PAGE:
Enthusiasm is cooling for Apple Watch (and what Apple can do about it)

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Apple Watch OS2 add a friend
Are people falling out of love with the Apple Watch?
Photo: Jim Merithew/Cult of Mac

Apple Watch usage is dropping off as the novelty factors fades away, according to a new study. While Apple’s wearable has found a place in many owners’ gadget ecosystems, the device is still viewed as distinctly nonessential.

However, the new report includes a list of users’ desired features for Apple Watch 2 — and many of them are things Apple is supposedly working on already.

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The need to tether the first-gen Apple Watch is a major gripe about the wearable, according to the study, which was conducted by MBLM, a “brand intimacy agency” that has been running regular reports on Apple Watch during its first year.

Users are constantly, and perhaps unfairly, comparing the Apple Watch to the more than six generations of iPhone evolution.

Apple Watch owners also say they mainly use the device for one specific function, like notifications or activity tracking, and that the device’s lack of responsiveness makes switching apps cumbersome. Most admit they do not use Siri regularly, in what is possibly the clearest example of how the device’s sluggishness frustrates users and creates unnecessary friction.

“It’s surprising that even when we forced our panel to separate from the watch for an extended period, most of them didn’t miss the device,” said Mario Natarelli, MBLM’s managing partner. “We have seen our panel change its behaviors and attitudes over the past six months and identified a clear sense of the limitations, barriers and opportunities wearable technology is creating.”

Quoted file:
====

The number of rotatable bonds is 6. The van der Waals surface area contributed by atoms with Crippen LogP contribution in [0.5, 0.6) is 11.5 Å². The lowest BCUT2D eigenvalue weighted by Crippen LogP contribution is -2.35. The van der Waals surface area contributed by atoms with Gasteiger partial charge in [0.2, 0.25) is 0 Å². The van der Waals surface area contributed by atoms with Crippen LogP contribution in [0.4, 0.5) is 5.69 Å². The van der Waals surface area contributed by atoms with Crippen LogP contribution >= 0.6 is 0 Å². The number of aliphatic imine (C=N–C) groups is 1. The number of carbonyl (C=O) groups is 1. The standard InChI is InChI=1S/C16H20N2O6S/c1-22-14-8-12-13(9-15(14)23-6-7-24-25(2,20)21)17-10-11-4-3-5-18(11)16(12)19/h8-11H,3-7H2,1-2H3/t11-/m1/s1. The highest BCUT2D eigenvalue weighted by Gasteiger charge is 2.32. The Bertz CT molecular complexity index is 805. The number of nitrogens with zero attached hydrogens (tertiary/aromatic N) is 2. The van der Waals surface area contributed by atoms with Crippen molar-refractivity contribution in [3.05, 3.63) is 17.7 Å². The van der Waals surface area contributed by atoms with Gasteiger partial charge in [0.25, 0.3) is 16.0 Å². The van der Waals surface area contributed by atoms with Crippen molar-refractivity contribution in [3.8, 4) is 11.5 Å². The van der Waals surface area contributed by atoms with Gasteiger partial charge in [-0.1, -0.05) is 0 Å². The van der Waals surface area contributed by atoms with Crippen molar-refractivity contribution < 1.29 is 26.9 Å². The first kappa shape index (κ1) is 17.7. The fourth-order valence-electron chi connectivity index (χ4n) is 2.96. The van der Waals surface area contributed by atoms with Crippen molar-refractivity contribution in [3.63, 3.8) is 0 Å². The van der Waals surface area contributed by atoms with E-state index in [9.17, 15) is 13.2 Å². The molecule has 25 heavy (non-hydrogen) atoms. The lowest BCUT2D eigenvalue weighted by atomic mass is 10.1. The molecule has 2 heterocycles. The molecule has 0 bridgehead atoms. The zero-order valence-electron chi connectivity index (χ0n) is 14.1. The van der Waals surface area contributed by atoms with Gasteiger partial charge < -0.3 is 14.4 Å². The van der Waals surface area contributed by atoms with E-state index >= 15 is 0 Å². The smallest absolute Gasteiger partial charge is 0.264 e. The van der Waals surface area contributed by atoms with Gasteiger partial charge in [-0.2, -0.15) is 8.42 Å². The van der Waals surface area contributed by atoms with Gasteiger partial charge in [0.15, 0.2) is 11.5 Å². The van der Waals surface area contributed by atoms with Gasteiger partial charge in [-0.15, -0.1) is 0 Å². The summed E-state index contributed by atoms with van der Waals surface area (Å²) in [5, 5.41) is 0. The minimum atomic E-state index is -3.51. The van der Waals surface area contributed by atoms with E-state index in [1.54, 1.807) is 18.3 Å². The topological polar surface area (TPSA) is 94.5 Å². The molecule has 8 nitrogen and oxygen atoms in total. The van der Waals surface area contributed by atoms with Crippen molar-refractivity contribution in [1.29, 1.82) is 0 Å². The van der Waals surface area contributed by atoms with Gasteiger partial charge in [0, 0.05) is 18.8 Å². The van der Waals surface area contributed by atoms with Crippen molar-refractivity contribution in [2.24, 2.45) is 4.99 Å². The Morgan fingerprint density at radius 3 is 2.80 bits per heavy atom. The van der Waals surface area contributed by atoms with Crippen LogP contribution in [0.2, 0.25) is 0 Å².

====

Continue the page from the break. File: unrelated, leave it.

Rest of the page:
MBLM’s ethnography study is a year-long examination of Apple Watch users aged 13 to 65 years. Overall, findings comprise approximately 1,500 open-ended responses and 45 hours of video footage. You can check out more information about the study here.

Fortunately, a lot of these issues seem to be things Apple is working on for the Apple Watch 2. Previous rumors suggest that the wearable sequel will retain the same size, shape and resolution as its predecessor, but will feature a larger battery, added FaceTime camera and greater independence from the iPhone. Additional high-end models costing $1,000-plus are also supposedly in the pipeline.

Do you agree with the conclusions drawn by MBLM? Leave your comments below.